The record run of growth in banking profits has come to an end as they fell to the pressure of higher bad debts and operating costs and a squeeze on margins.
KPMG's Financial Institution Performance Survey shows the net profit of the country's banks fell 11.3 percent or $1.2 billion in the three months ended March.
The consultancy's head of banking and finance, John Kensington, said the fall had to be seen against the record level of profits hit in the December quarter.
He said the way banks must calculate bad debts had added to costs, while lending growth had slowed.
"We've enjoyed very low levels of impairment [bad debts] for some time. These things tend to be cyclical and this could be the start of a tick up... I don't think we'll see them get any lower," Mr Kensington said.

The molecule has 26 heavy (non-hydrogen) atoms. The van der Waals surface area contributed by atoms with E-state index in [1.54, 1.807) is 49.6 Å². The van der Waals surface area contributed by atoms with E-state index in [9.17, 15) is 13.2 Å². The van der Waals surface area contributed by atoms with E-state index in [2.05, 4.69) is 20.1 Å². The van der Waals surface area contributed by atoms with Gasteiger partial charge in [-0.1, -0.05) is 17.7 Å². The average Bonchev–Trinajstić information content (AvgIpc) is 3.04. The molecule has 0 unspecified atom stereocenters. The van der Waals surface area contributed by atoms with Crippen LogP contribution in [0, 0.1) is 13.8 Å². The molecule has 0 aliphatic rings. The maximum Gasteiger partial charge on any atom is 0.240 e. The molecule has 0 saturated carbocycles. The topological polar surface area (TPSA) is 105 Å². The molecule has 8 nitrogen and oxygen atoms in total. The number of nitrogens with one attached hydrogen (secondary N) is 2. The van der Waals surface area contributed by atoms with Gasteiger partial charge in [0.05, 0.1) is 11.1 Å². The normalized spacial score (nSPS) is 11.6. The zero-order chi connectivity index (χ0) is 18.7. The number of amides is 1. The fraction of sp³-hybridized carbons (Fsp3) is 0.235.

Impairment costs more than doubled during the quarter, reflecting changes to accounting rules which require banks to account for expected losses rather than actual losses.
Mr Kensington said the dip in profits and higher bad debts would be watched especially given the growing global uncertainty and volatility.
"While it might be a pivot point, it's certainly not time to panic as the New Zealand banking sector as a whole still remains strong."
The report showed overall loan growth slowed to just over 1 percent, with TSB Bank showing the strongest growth. Interest rate margins, a key profit measure, were flat or weaker for most, while their cost of doing business was higher.
Mr Kensington said the banks would also feel pressure about their commercial behaviour and practices arising from the Australian Royal Commission into banking and financial services, and inquiries being made by New Zealand's Financial Markets Authority and the Reserve Bank.